Nine seniors from the 2012 Commodore squad that put together arguably the best season in modern Vanderbilt gridiron history are looking to continue their careers in the National Football League.
Starting Thursday, the former Commodore standouts will face their first hurdle as the 2013 NFL Draft takes center stage through Saturday in New York City.
Most scouting services expect Zac Stacy, the team's all-time leading rusher, to be the first Commodore selected in the coming days. Four other seniors - quarterback Jordan Rodgers, offensive lineman Ryan Seymour, defensive lineman Rob Lohr and cornerback Trey Wilson - hold draft-eligible evaluations.
Most draft experts list Stacy, the team's first back-to-back 1,000-yard rusher, among the top 12 available running backs. One highly respected service created by former Vanderbilt and NFL standout Corey Chavous, DraftNasty.com, ranks Stacy as the fourth-best back, behind only Eddie Lacey of Alabama, Le'Veon Bell of Michigan State and Marcus Lattimore of South Carolina.
In its thorough draft preview, DraftNasty praises Stacy's maturity, strong lower body, explosiveness and cutting abilities and excellent field vision. The publication cites Stacy's career achievements and impressive Scouting Combine performance while ranking him as the draft's 59th overall player. Stacy is also compared favorably to Doug Martin of Boise State, who became a first round selection last year.
Most services, including Chavous' critique, regard Rodgers among the top 12 draft-eligible quarterbacks. In giving Rodgers a fifth-round evaluation, DraftNasty listed NFL bloodlines, competitiveness, leadership traits and athleticism among Rodgers' best qualities.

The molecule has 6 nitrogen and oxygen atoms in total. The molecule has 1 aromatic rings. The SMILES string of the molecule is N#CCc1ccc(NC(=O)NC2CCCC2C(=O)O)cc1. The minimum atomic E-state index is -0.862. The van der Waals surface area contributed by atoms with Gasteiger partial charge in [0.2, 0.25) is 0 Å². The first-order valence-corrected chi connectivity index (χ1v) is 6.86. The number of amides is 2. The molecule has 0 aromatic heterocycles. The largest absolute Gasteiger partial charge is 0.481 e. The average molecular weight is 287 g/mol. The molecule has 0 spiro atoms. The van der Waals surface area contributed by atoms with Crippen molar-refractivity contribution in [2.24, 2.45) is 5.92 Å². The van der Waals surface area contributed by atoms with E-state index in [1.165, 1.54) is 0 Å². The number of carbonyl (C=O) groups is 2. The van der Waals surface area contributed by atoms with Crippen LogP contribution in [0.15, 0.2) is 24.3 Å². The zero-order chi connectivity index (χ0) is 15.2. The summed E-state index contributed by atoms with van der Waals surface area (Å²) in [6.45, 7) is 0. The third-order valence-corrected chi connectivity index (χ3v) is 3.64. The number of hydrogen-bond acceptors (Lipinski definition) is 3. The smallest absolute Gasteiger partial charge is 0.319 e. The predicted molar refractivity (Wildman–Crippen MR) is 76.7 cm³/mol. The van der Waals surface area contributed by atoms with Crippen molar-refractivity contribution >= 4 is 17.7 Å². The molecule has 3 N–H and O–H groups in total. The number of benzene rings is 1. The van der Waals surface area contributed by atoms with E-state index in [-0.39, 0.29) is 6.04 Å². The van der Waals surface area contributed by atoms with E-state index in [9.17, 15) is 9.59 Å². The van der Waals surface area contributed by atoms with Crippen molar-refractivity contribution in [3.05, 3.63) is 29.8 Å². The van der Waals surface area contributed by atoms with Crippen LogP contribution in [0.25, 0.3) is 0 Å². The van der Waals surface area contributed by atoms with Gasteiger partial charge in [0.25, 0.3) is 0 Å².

Two of the most intriguing Commodores are Lohr and Seymour, both multi-year starters on the Vanderbilt front.
Lohr offers versatility. A three-year starter at defensive tackle, Lohr could project as a defensive end in 3-4 alignments, long snapper on special teams, or tight end on offense. Lohr's draft status did suffer in March when he was unable to work out at Vanderbilt's Pro Day due to a troublesome hamstring.
Like Lohr, Seymour possesses skills to also play center and guard in addition to tackle. Rated among the top 40 offensive tackles in the draft, Seymour's versatility as a potential swing backup should enhance his draft or free agent outlook.
Wilson is a two-year starter at cornerback who nearly tied the SEC career record with four interception returns for touchdowns. DraftNasty says Wilson possesses innate instincts and ball skills. Interestingly, it ranks Wilson ranks as the 31st best cornerback, the exact number of cornerbacks taken in the 2012 draft.
DraftNasty also ranks Kent as the 11th best punter. Yet, the position is one of the least selected, with less than five prospects taken during a typical draft.
Rodgers is all too familiar with the draft. In 2005, he joined the Rodgers family backstage at the Radio City Music Hall as 23 teams bypassed his older brother, former University of California quarterback Aaron Rodgers. Several hours into the draft, the potential No. 1 pick went 24th overall to the Packers. Eight years later, he's an NFL MVP, Super Bowl MVP and premier player in the league.
That experience hasn't dimmed Rodgers' excitement for the coming events, which he intends to watch with his parents at their Northern California residence.
"I'm just excited it's here," Rodgers said. "It's a long process training for pro day and the draft. And I promise you, this last month has been a crawl."
Rodgers and his agent have talked with several teams in recent days. He plans to make the best of whatever transpires this weekend. "At this point, if I get drafted, I'll be happy. And if not, we get together and make the best choice regarding free agency," Rodgers said.